THE TIPPING POINT
Introduction Summary and Analysis
The Tipping Point
, Gladwell follows trends from their inception to their end and tries to discover
why some ideas "tip" and others do not. First, Gladwell gives the three rules for the tipping point:
contagiousness; the fact that little causes can have big effects; and change happens in one moment.
The author begins with a recent fashion trend that seemed to come from nowhere. Hush Puppies shoes
fell in popularity to the point that the parent company decided to cancel the brand. However, when
they began to appear in New York City nightclubs, designers began to sell them once again. Thus, the
brand enjoyed a new birth of success. This example illustrates the three rules of epidemics:
contagiousness, little cause equals big effect and change occurs in one dramatic moment.
Yawning serves as an everyday example of an epidemic, though he points out that one may overlook
the full ramifications because one cannot readily grasp their exponential growth. For example, when
one folds a piece of paper fifty times, that paper would be tall enough to reach the moon. However,
many people cannot understand how such small actions could lead to such large results. The tipping
point exists in that moment when a new idea becomes a sensation, like the moment the temperature
drops enough to cause rain to turn to snow.
The thesis of the tipping point appears clearly in this introduction. The author uses a clear and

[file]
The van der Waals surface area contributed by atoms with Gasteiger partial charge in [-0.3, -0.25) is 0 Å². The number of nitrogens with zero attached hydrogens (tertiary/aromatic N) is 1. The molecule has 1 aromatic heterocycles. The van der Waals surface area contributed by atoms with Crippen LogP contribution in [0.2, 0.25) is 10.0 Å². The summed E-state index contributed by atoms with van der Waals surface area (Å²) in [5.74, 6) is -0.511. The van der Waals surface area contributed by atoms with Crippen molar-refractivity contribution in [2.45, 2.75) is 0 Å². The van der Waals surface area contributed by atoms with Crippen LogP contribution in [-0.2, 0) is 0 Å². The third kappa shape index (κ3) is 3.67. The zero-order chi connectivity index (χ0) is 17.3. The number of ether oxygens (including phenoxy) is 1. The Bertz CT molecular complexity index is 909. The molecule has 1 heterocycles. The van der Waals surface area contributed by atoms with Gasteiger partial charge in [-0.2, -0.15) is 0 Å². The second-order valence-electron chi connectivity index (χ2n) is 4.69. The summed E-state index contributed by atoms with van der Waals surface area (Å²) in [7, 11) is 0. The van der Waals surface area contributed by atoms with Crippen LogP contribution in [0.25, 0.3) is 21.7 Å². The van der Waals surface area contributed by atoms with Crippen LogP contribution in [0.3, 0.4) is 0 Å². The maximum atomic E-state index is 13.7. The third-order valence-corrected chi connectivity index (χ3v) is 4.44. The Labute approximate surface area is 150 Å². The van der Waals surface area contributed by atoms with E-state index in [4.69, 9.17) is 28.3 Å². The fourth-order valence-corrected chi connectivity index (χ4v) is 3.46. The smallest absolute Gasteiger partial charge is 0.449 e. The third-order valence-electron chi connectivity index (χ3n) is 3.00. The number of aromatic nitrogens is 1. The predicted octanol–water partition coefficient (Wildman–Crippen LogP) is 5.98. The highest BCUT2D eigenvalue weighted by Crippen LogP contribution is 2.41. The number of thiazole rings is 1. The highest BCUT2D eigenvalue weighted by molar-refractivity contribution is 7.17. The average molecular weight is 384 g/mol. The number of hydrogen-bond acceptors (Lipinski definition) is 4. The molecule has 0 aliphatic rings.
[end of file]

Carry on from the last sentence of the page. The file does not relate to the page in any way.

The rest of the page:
personable tone to discuss his ideas. In addition, he uses a blend of personal, everyday and technical
examples to illustrate the rules of his theory, thus relating well to a variety of readers.
Chapter One: The Three Rules of Epidemics Summary and Analysis
The opening chapter of the book renames the three rules of epidemics in the author's own, unique
language. He calls them the law of few, the stickiness factor and the power of context.
Gladwell uses an outbreak of syphilis in Baltimore, Maryland to illustrate the three rules in detail. He
points out that an idea can tip from any of several directions. In each situation, though, any one rule
may carry more weight than the others may.
Outbreaks of disease often draw attention by the number of people infected, and experts strive to
reduce the number. Gladwell points out, though, that a few connected people serve to spread the
disease. A well-known saying states that twenty percent of the people do eighty percent of the work.
Gladwell proposes that the same rings true in disease outbreaks.
He cites several documented cases of men spreading the HIV virus to multiple partners. First, he cites
the case of Darnell McGee, who admitted to sexual relations with 252 people after he knew he carried
HIV. He infected at least 30 people with the virus. Gaeton Dugas, a Canadian flight attendant, claims
to have slept with 2,500 partners, spreading HIV to many along his flight routes. Such people tipped
HIV from a little known disease to a worldwide epidemic. Gladwell then assumes that a few key